What might be harmful for you might not be harmful for me and vice versa. Thus, the tension between abstract beliefs and an undermining reality can create tremendous psychological pressure. This tension is known to cause mental discomfort and distress, which either leads to doubling down on the abstract paradigm, which causes a suppression of emotions and thoughts, or to a shattering of one’s own sense of reality when one realizes the flaws in the abstract paradigm, which also increases mental discomfort and distress.

The flaw in the progressive hyper focus on moral rights is that it removes the ability of reality testing outside the subjective experience. Therefore, it feeds our narcissistic tendencies, which in turn enhances destructive behaviour, anxiety, depression, and above all, undermines mental resilience. Psychologically speaking, focusing only on our moral beliefs gives rise to many problems. First and foremost, human identity can only be stable if it is embedded in an external world. Otherwise, one may find something just today and unjust tomorrow and therefore no stability can be created. Furthermore, it leaves the door open to an individual perception of justice, which leads to destructive behaviour. Thus, from a psychological perspective, Hegel was right in putting the freedom of the ethical will at the top of the hierarchy of rights. This imbeds the great power of human flexibility in a stable variety of institutions, which in turn allows for the freedom of self-actualization to be realized in a productive and mentally fruitful way.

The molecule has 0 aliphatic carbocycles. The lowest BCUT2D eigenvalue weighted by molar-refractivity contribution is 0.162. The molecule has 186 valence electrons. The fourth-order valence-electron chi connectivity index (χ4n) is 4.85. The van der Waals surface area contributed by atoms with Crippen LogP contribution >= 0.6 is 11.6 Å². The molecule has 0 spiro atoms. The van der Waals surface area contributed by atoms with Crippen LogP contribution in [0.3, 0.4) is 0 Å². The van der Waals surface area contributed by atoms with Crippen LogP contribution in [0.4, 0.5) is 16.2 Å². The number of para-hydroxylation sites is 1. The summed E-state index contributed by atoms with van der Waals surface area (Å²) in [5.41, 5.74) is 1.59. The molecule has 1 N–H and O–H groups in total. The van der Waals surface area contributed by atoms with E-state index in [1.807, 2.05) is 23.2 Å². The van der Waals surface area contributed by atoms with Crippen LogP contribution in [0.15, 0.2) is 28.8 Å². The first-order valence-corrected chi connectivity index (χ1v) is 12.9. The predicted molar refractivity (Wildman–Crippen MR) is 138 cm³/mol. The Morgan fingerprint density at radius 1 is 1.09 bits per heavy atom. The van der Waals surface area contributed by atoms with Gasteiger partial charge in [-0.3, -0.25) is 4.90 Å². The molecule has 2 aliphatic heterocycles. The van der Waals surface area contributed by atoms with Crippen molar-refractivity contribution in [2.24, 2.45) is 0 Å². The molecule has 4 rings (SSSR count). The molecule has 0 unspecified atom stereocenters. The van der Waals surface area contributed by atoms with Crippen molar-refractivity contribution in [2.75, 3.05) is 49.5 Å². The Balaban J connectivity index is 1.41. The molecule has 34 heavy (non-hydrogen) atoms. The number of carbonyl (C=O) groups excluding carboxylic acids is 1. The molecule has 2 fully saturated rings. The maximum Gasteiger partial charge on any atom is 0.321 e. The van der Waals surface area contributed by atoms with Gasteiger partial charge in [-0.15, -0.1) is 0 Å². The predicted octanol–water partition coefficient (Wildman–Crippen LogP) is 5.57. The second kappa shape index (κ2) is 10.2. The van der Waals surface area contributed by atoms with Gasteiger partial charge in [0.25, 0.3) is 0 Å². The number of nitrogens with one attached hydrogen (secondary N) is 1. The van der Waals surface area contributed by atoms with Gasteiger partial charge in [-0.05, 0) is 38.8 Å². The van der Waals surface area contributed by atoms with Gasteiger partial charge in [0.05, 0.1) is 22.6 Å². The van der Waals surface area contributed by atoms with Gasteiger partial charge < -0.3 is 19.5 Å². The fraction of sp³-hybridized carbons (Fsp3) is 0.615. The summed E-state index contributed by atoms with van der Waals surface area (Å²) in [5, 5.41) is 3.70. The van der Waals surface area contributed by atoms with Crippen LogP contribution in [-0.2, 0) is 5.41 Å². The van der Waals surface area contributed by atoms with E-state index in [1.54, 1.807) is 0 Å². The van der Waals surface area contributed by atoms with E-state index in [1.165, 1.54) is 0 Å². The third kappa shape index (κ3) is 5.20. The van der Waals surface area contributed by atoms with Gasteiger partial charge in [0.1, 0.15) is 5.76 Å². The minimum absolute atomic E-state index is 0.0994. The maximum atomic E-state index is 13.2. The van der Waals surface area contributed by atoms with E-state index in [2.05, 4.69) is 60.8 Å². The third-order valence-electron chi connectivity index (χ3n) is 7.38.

In conclusion, as both Scruton and Hegel demonstrate, freedom can only fulfil its full potential in negotiation with the external world. Fixation on either abstract or moral rights does not only derail society as a whole, but it creates psychological challenges for the individual. As Western institutions such as our universities have been captured by radical progressive thought, it has removed tools from our new generations to truly live freely and embedded in ethical rights. Therefore, a healthy balance of abstract, moral and ethical rights is required, which re-embraces responsibility, moderation and a (rightful) trust in the institutions which gave rise to prosperity in Hungary and other Western societies alike. That is a right I wish for our children and the generations to come.

‘The flaw in the progressive hyper focus on moral rights is that it removes the ability of reality testing outside the subjective experience. Therefore, it feeds our narcissistic tendencies, which in turn enhances destructive behaviour, anxiety, depression, and above all, undermines mental resilience. Psychologically speaking, focusing only on our moral beliefs gives rise to many problems. First and foremost, human identity can only be stable if it is embedded in an external world.’